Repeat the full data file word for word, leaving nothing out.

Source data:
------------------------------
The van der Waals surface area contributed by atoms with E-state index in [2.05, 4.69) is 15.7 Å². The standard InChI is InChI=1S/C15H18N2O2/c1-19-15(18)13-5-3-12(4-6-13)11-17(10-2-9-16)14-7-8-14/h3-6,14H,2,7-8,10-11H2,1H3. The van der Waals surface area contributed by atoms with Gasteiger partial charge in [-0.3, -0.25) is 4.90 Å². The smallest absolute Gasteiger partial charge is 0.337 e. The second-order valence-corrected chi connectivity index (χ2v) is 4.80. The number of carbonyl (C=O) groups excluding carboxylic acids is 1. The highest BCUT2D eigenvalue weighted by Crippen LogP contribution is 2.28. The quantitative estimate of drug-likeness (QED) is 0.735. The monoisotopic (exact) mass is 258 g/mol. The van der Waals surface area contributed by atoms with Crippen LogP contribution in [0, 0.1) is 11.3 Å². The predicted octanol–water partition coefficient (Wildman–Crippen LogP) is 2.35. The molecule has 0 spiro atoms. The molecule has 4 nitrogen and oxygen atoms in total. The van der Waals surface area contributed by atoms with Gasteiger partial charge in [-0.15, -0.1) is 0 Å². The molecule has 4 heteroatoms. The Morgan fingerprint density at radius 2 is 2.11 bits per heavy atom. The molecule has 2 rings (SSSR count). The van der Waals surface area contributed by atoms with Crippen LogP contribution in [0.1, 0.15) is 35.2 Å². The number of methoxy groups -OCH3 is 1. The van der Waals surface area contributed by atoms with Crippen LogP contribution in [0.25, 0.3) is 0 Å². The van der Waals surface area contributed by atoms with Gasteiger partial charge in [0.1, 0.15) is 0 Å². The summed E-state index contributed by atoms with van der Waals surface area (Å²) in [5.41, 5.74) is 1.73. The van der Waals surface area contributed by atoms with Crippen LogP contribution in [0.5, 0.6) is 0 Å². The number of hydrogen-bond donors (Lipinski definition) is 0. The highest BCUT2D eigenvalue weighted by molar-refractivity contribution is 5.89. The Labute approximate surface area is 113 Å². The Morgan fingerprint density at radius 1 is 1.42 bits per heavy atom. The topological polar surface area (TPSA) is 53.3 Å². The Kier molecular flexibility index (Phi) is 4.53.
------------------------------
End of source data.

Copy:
The van der Waals surface area contributed by atoms with E-state index in [2.05, 4.69) is 15.7 Å². The standard InChI is InChI=1S/C15H18N2O2/c1-19-15(18)13-5-3-12(4-6-13)11-17(10-2-9-16)14-7-8-14/h3-6,14H,2,7-8,10-11H2,1H3. The van der Waals surface area contributed by atoms with Gasteiger partial charge in [-0.3, -0.25) is 4.90 Å². The smallest absolute Gasteiger partial charge is 0.337 e. The second-order valence-corrected chi connectivity index (χ2v) is 4.80. The number of carbonyl (C=O) groups excluding carboxylic acids is 1. The highest BCUT2D eigenvalue weighted by Crippen LogP contribution is 2.28. The quantitative estimate of drug-likeness (QED) is 0.735. The monoisotopic (exact) mass is 258 g/mol. The van der Waals surface area contributed by atoms with Crippen LogP contribution in [0, 0.1) is 11.3 Å². The predicted octanol–water partition coefficient (Wildman–Crippen LogP) is 2.35. The molecule has 0 spiro atoms. The molecule has 4 nitrogen and oxygen atoms in total. The van der Waals surface area contributed by atoms with Gasteiger partial charge in [-0.15, -0.1) is 0 Å². The molecule has 4 heteroatoms. The Morgan fingerprint density at radius 2 is 2.11 bits per heavy atom. The molecule has 2 rings (SSSR count). The van der Waals surface area contributed by atoms with Crippen LogP contribution in [0.1, 0.15) is 35.2 Å². The number of methoxy groups -OCH3 is 1. The van der Waals surface area contributed by atoms with Crippen LogP contribution in [0.25, 0.3) is 0 Å². The van der Waals surface area contributed by atoms with Gasteiger partial charge in [0.1, 0.15) is 0 Å². The summed E-state index contributed by atoms with van der Waals surface area (Å²) in [5.41, 5.74) is 1.73. The van der Waals surface area contributed by atoms with Crippen LogP contribution in [0.5, 0.6) is 0 Å². The number of hydrogen-bond donors (Lipinski definition) is 0. The highest BCUT2D eigenvalue weighted by molar-refractivity contribution is 5.89. The Labute approximate surface area is 113 Å². The Morgan fingerprint density at radius 1 is 1.42 bits per heavy atom. The topological polar surface area (TPSA) is 53.3 Å². The Kier molecular flexibility index (Phi) is 4.53.